“This ‘grand old post’ witnessed the entire sweeping saga of America’s western expansion and Indian resistance to encroachment on their territories.”  (US National Park Service)

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Fort Laramie in eastern Wyoming located at the confluence of North Platte and Laramie rivers.

West of Fort Laramie near Gurnsey, Wyoming is the locationof what the National Park Service describes as the most spectacular ruts along the entire Oregon-California Trail. Wagons crossing a ridge of soft sandstone in exactly the same place carved deep ruts to more than five feet in some places that are preserved in the stone.

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Wagon wheels carved deep ruts into soft stone along the Oregon Trail near Gurnsey, Wyoming.

Also located near Gurnsey is Register Cliff where travelers carved their names into the soft rock.  Unfortunately there is more twentieth century graffiti than signatures from the 1840’s, 50’s and 60’s.

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Pioneer graves in the foreground and Signature Cliff in the background near Gurnsey, Wyoming.

In Search of the Oregon Trail

After reading “The Oregon Trail A New American Journey” I knew where my next road trip would take me. The book is the story of the author Rinker Buck’s,  “crazy ass passion” to make the first unassisted covered wagon crossing of the Oregon Trail in over 100 years. I was totally captivated by the personalities of Brinker Buck, his brother and sidekick Nick, Nick’s dog Olive Oyle, and the three mules. The writer’s theme of  “journey as destination,” and learning to find comfort in living with uncertainty resonates with me.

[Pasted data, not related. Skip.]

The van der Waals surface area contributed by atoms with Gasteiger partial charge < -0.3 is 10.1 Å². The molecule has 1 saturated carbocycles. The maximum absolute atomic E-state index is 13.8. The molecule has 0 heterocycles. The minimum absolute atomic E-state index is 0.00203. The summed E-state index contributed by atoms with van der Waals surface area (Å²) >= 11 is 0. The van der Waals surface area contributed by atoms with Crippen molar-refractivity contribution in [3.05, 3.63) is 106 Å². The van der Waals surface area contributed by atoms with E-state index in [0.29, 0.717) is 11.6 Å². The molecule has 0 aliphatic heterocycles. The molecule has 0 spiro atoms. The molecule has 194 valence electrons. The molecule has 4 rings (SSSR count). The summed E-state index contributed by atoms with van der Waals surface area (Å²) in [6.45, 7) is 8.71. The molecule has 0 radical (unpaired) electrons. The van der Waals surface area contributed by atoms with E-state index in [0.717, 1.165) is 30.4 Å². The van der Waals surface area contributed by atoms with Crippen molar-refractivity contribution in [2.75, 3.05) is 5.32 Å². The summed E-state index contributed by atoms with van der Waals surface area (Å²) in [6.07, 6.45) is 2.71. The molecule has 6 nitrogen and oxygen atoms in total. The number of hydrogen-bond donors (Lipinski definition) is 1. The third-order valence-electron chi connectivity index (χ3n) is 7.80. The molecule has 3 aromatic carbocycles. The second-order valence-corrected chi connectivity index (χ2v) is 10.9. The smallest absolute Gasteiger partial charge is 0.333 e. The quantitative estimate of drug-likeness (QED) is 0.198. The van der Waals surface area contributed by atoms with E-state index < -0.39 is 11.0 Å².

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Hazy morning sun at Lake McConaughy

I have traveled west on I-80 countless times but seldom leave the Interstate for the scenic and historic byways that follow the old Oregon Trail through Nebraska and into Wyoming.  In early September I decided to remedy that.  I don’t have a 19th century covered wagon and mules, but I do have my Wander Wagon – a pop up pickup camper and Tacoma pickup truck.

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My modern day version of a covered wagon at at Lake McConaughy.

After a 350 mile drive from Blair I found a secluded campsite on a sandy beach at  Lake McConaughy just before sunset. The next day I set out to view some of the landmarks Buck describes in his book.

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Sunflowers along the sandy beach at my campsite at Lake McConaughy.

In the 1840’s through the 1860’s, thousands of covered wagon immigrants crossed the South Platte near Brule and  climbed the steep hill which came to be known as California Hill heading for the North Platte and Ash Hollow.  A marker on Highway 30 marks the site and by traveling ¾ mile on a minimum maintenance road, the deep ruts left from the wagon wheel can still be seen. From the top of the California Hill one can see a panoramic view of the South Platte river valley and  the stream of traffic moving along Interstate 80.

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Deep ruts made by thousands of wagon wheels can still be seen on California Hill in western Nebraska between Brule and Big Sprin

Following the ridge line for about 20 miles,  the wagons would make a steep dissent down what came to be known as Windlass Hill to Ash Hollow.  Ash Hollow provided the emigrants access to fresh spring water and lush grass for livestock and an opportunity to mend harness and wagons before moving on.

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Deep ruts carved into the hillside by thousands of wagons making the descent to Ash Hollow can still be seen on Windlass Hill.

Highway 92 from Ogallala to Scotts Bluff and into Wyoming parallels the old Oregon trail.  I think I felt a bit of the excitement that the pioneers might have experienced as the terrain changes and  Jail House Rock and Court House come into view on the horizon.

To be continued…

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View of Jail House and Court House Rock from Highway 92 in western Nebraska.